When I was 19, I had an experience that changed my life. I don’t want to go into too much detail but let’s just say my world as I knew it was shattered. Actually, I’ll go into some detail, it’ll help put things into perspective. I’ve referenced my trust issues in past blogs but never really discussed the root of them. I was betrayed in the worst possible way: I found out that my first love, my boyfriend of more than two and a half years, had been running around all over town with other girls. This is a part of life, but what made the blow so devastating was that seven of the girls were my closest friends. The betrayal came at me from all sides and I never felt so alone because I had no one to turn to, no one to cry to.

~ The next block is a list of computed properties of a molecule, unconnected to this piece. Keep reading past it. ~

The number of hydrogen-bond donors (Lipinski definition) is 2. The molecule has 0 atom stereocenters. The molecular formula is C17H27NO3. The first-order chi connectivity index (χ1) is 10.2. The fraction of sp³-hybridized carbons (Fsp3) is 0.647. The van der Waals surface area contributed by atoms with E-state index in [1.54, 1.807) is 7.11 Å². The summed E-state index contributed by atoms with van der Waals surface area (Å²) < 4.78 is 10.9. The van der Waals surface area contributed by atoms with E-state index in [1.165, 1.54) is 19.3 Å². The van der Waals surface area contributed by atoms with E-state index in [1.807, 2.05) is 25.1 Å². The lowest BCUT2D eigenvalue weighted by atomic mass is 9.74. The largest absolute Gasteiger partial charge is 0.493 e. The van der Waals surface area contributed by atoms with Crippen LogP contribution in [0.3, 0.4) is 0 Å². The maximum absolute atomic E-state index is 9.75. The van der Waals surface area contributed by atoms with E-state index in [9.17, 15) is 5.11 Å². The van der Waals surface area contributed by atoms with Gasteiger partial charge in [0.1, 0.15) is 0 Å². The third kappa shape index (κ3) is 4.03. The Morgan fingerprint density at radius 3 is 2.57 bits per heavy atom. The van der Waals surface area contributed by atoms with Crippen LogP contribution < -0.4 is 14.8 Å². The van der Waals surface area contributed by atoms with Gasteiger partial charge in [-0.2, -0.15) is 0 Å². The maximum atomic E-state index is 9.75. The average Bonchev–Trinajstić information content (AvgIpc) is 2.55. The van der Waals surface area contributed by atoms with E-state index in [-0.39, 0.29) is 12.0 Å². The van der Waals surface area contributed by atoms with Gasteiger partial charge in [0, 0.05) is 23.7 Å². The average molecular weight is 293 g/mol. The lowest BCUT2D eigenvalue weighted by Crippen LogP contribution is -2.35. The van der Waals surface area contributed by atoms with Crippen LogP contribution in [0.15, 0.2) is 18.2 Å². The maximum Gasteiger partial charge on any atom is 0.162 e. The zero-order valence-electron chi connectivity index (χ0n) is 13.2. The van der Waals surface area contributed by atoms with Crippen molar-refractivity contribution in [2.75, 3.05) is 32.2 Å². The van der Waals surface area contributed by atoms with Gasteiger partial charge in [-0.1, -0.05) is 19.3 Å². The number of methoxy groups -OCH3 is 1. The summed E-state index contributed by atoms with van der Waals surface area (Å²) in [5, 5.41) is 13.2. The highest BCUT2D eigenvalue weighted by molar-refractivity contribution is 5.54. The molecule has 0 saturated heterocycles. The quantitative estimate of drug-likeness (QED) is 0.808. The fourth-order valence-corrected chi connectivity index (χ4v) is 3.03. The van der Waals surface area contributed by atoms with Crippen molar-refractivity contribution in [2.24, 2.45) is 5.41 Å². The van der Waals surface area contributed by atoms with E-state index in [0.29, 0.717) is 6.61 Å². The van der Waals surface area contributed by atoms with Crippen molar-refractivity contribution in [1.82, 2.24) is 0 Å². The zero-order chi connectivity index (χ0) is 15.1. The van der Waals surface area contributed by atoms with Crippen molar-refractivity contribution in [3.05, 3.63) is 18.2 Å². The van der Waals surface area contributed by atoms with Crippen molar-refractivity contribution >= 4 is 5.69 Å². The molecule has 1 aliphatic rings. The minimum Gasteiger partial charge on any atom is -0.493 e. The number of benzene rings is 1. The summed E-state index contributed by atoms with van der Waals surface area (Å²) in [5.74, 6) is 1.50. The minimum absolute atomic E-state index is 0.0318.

Most people in this situation would’ve gone crazy, plotted revenge and done something stupid, but I was raised in a diplomatic household where this kind of thing wasn’t really tolerated, so I went the other way. I internalized everything, rationalized it, and put on a face of composure. I calmly confronted the friends in question and listened to their tearful apologies with tolerance and acceptance. I didn’t get angry and I didn’t lose my cool, instead I forgave them. I told myself these things happen and that I was fine. I was eerily calm about the whole thing. Inside I was a wreck, but I didn’t want anyone to see that, I thought them seeing my defeat was letting them win. Throughout the entire ordeal, I told myself that taking the high road made me the better person, and that by being indifferent, I was in control. (I’m a control freak) My performance was so commendable that I even started to believe it myself. But it was at this time that my trust issues were born